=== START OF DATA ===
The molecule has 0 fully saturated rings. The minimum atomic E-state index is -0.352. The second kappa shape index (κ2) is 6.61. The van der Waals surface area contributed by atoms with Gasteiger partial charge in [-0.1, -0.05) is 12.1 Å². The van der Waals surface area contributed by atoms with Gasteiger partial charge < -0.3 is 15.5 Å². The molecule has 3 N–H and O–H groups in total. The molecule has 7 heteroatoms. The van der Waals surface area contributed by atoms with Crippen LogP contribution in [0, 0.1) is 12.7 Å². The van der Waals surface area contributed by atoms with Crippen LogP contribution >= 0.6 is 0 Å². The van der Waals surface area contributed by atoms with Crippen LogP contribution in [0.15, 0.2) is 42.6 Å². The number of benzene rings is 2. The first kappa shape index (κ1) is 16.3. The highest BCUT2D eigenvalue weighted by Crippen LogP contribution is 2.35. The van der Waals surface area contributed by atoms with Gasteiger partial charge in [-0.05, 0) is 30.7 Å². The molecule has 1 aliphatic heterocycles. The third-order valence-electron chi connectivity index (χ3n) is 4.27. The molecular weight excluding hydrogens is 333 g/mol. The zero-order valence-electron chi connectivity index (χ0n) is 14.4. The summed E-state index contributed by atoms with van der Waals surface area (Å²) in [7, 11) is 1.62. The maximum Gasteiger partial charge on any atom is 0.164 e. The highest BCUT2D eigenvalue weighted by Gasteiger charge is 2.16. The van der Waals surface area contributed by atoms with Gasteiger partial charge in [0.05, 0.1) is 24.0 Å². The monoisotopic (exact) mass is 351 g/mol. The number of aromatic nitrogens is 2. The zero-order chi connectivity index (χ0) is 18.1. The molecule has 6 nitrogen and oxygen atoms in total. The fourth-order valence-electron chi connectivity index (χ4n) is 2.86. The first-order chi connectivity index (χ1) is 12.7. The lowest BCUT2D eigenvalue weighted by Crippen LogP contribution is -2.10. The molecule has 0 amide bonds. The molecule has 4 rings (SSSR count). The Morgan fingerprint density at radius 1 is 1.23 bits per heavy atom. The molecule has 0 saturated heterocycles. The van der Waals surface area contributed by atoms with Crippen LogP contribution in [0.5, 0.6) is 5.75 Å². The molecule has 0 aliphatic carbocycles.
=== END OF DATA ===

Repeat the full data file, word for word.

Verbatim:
The molecule has 0 fully saturated rings. The minimum atomic E-state index is -0.352. The second kappa shape index (κ2) is 6.61. The van der Waals surface area contributed by atoms with Gasteiger partial charge in [-0.1, -0.05) is 12.1 Å². The van der Waals surface area contributed by atoms with Gasteiger partial charge < -0.3 is 15.5 Å². The molecule has 3 N–H and O–H groups in total. The molecule has 7 heteroatoms. The van der Waals surface area contributed by atoms with Crippen LogP contribution in [0, 0.1) is 12.7 Å². The van der Waals surface area contributed by atoms with Crippen LogP contribution >= 0.6 is 0 Å². The van der Waals surface area contributed by atoms with Crippen LogP contribution in [0.15, 0.2) is 42.6 Å². The number of benzene rings is 2. The first kappa shape index (κ1) is 16.3. The highest BCUT2D eigenvalue weighted by Crippen LogP contribution is 2.35. The van der Waals surface area contributed by atoms with Gasteiger partial charge in [-0.05, 0) is 30.7 Å². The molecule has 1 aliphatic heterocycles. The third-order valence-electron chi connectivity index (χ3n) is 4.27. The molecular weight excluding hydrogens is 333 g/mol. The zero-order valence-electron chi connectivity index (χ0n) is 14.4. The summed E-state index contributed by atoms with van der Waals surface area (Å²) in [7, 11) is 1.62. The maximum Gasteiger partial charge on any atom is 0.164 e. The highest BCUT2D eigenvalue weighted by Gasteiger charge is 2.16. The van der Waals surface area contributed by atoms with Gasteiger partial charge in [0.05, 0.1) is 24.0 Å². The monoisotopic (exact) mass is 351 g/mol. The number of aromatic nitrogens is 2. The zero-order chi connectivity index (χ0) is 18.1. The molecule has 6 nitrogen and oxygen atoms in total. The fourth-order valence-electron chi connectivity index (χ4n) is 2.86. The first-order chi connectivity index (χ1) is 12.7. The lowest BCUT2D eigenvalue weighted by Crippen LogP contribution is -2.10. The molecule has 0 amide bonds. The molecule has 4 rings (SSSR count). The Morgan fingerprint density at radius 1 is 1.23 bits per heavy atom. The molecule has 0 saturated heterocycles. The van der Waals surface area contributed by atoms with Crippen LogP contribution in [0.5, 0.6) is 5.75 Å². The molecule has 0 aliphatic carbocycles.